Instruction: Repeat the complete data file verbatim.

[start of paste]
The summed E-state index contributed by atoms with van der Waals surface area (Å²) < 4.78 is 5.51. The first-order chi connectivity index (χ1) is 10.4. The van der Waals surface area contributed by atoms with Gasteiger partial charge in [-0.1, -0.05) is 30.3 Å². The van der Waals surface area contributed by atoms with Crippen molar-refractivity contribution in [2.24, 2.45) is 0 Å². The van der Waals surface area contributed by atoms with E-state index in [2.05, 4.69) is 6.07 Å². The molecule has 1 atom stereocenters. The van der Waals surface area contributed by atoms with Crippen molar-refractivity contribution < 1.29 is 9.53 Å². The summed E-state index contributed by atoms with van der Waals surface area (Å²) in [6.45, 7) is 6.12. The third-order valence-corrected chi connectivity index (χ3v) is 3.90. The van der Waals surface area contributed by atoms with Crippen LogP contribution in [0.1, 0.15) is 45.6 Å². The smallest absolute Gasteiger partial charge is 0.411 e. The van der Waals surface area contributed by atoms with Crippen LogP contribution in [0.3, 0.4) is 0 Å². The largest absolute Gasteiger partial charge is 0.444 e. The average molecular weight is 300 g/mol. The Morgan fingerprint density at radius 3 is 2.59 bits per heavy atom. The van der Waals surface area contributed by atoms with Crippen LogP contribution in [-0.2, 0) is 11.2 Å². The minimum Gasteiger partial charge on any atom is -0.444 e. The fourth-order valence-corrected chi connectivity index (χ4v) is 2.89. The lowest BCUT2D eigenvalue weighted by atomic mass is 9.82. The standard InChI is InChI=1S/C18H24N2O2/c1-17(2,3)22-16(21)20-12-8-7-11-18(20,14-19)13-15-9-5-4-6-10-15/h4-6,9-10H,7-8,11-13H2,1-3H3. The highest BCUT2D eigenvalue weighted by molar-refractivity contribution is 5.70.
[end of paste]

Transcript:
The summed E-state index contributed by atoms with van der Waals surface area (Å²) < 4.78 is 5.51. The first-order chi connectivity index (χ1) is 10.4. The van der Waals surface area contributed by atoms with Gasteiger partial charge in [-0.1, -0.05) is 30.3 Å². The van der Waals surface area contributed by atoms with Crippen molar-refractivity contribution in [2.24, 2.45) is 0 Å². The van der Waals surface area contributed by atoms with E-state index in [2.05, 4.69) is 6.07 Å². The molecule has 1 atom stereocenters. The van der Waals surface area contributed by atoms with Crippen molar-refractivity contribution < 1.29 is 9.53 Å². The summed E-state index contributed by atoms with van der Waals surface area (Å²) in [6.45, 7) is 6.12. The third-order valence-corrected chi connectivity index (χ3v) is 3.90. The van der Waals surface area contributed by atoms with Crippen LogP contribution in [0.1, 0.15) is 45.6 Å². The smallest absolute Gasteiger partial charge is 0.411 e. The van der Waals surface area contributed by atoms with Crippen LogP contribution in [0.3, 0.4) is 0 Å². The largest absolute Gasteiger partial charge is 0.444 e. The average molecular weight is 300 g/mol. The Morgan fingerprint density at radius 3 is 2.59 bits per heavy atom. The van der Waals surface area contributed by atoms with Crippen LogP contribution in [-0.2, 0) is 11.2 Å². The minimum Gasteiger partial charge on any atom is -0.444 e. The fourth-order valence-corrected chi connectivity index (χ4v) is 2.89. The lowest BCUT2D eigenvalue weighted by atomic mass is 9.82. The standard InChI is InChI=1S/C18H24N2O2/c1-17(2,3)22-16(21)20-12-8-7-11-18(20,14-19)13-15-9-5-4-6-10-15/h4-6,9-10H,7-8,11-13H2,1-3H3. The highest BCUT2D eigenvalue weighted by molar-refractivity contribution is 5.70.